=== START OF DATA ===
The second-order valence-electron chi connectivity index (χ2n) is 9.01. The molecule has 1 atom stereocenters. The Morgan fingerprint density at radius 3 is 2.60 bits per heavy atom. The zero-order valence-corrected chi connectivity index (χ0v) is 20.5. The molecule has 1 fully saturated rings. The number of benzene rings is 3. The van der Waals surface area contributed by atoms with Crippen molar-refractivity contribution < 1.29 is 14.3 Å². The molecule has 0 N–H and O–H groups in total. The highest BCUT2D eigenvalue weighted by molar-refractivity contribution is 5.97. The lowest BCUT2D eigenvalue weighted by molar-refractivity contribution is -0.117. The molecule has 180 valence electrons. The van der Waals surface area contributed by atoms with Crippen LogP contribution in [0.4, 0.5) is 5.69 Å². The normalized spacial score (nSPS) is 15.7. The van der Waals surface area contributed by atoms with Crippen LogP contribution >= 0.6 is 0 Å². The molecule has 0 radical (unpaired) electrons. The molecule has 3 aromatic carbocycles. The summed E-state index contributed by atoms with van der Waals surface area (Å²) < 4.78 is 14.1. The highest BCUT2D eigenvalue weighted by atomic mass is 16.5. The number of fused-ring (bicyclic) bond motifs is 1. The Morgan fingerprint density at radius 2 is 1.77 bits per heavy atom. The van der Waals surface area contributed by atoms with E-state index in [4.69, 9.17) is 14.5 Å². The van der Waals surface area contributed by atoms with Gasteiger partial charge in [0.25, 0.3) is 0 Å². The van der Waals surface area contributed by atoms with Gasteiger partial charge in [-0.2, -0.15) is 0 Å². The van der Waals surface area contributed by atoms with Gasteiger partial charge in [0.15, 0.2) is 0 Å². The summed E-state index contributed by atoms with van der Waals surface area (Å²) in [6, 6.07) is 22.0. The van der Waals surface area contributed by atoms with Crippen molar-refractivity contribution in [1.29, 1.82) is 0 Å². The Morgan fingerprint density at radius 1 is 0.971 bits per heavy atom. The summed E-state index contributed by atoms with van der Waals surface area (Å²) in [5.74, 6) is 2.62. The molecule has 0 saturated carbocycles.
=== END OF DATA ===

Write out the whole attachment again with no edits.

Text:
The second-order valence-electron chi connectivity index (χ2n) is 9.01. The molecule has 1 atom stereocenters. The Morgan fingerprint density at radius 3 is 2.60 bits per heavy atom. The zero-order valence-corrected chi connectivity index (χ0v) is 20.5. The molecule has 1 fully saturated rings. The number of benzene rings is 3. The van der Waals surface area contributed by atoms with Crippen molar-refractivity contribution < 1.29 is 14.3 Å². The molecule has 0 N–H and O–H groups in total. The highest BCUT2D eigenvalue weighted by molar-refractivity contribution is 5.97. The lowest BCUT2D eigenvalue weighted by molar-refractivity contribution is -0.117. The molecule has 180 valence electrons. The van der Waals surface area contributed by atoms with Crippen LogP contribution in [0.4, 0.5) is 5.69 Å². The normalized spacial score (nSPS) is 15.7. The van der Waals surface area contributed by atoms with Crippen LogP contribution >= 0.6 is 0 Å². The molecule has 0 radical (unpaired) electrons. The molecule has 3 aromatic carbocycles. The summed E-state index contributed by atoms with van der Waals surface area (Å²) < 4.78 is 14.1. The highest BCUT2D eigenvalue weighted by atomic mass is 16.5. The number of fused-ring (bicyclic) bond motifs is 1. The Morgan fingerprint density at radius 2 is 1.77 bits per heavy atom. The van der Waals surface area contributed by atoms with E-state index in [4.69, 9.17) is 14.5 Å². The van der Waals surface area contributed by atoms with Gasteiger partial charge in [0.25, 0.3) is 0 Å². The van der Waals surface area contributed by atoms with Gasteiger partial charge in [-0.2, -0.15) is 0 Å². The van der Waals surface area contributed by atoms with Gasteiger partial charge in [0.15, 0.2) is 0 Å². The summed E-state index contributed by atoms with van der Waals surface area (Å²) in [6, 6.07) is 22.0. The van der Waals surface area contributed by atoms with Crippen molar-refractivity contribution in [1.29, 1.82) is 0 Å². The Morgan fingerprint density at radius 1 is 0.971 bits per heavy atom. The summed E-state index contributed by atoms with van der Waals surface area (Å²) in [5.74, 6) is 2.62. The molecule has 0 saturated carbocycles.